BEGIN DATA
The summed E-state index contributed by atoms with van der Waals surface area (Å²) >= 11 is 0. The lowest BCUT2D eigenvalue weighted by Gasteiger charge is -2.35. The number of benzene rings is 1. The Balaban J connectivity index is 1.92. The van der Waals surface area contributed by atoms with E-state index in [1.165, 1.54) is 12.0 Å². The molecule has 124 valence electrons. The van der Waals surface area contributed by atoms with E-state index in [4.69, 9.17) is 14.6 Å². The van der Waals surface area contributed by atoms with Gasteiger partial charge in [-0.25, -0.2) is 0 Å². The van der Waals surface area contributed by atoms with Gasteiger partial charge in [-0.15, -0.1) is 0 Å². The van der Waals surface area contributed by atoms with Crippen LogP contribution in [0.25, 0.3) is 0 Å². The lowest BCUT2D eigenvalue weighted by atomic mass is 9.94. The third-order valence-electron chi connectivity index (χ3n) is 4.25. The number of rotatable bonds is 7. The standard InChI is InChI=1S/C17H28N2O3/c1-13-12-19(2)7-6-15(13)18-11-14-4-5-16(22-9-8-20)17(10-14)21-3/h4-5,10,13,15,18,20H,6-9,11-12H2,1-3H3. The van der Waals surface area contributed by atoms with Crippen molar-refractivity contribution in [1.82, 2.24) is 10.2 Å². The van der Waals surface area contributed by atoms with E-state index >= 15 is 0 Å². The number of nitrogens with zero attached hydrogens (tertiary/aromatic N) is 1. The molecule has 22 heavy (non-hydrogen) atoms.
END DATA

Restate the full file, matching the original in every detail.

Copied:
The summed E-state index contributed by atoms with van der Waals surface area (Å²) >= 11 is 0. The lowest BCUT2D eigenvalue weighted by Gasteiger charge is -2.35. The number of benzene rings is 1. The Balaban J connectivity index is 1.92. The van der Waals surface area contributed by atoms with E-state index in [1.165, 1.54) is 12.0 Å². The molecule has 124 valence electrons. The van der Waals surface area contributed by atoms with E-state index in [4.69, 9.17) is 14.6 Å². The van der Waals surface area contributed by atoms with Gasteiger partial charge in [-0.25, -0.2) is 0 Å². The van der Waals surface area contributed by atoms with Gasteiger partial charge in [-0.15, -0.1) is 0 Å². The van der Waals surface area contributed by atoms with Crippen LogP contribution in [0.25, 0.3) is 0 Å². The lowest BCUT2D eigenvalue weighted by atomic mass is 9.94. The third-order valence-electron chi connectivity index (χ3n) is 4.25. The number of rotatable bonds is 7. The standard InChI is InChI=1S/C17H28N2O3/c1-13-12-19(2)7-6-15(13)18-11-14-4-5-16(22-9-8-20)17(10-14)21-3/h4-5,10,13,15,18,20H,6-9,11-12H2,1-3H3. The van der Waals surface area contributed by atoms with Crippen molar-refractivity contribution in [1.82, 2.24) is 10.2 Å². The van der Waals surface area contributed by atoms with E-state index >= 15 is 0 Å². The number of nitrogens with zero attached hydrogens (tertiary/aromatic N) is 1. The molecule has 22 heavy (non-hydrogen) atoms.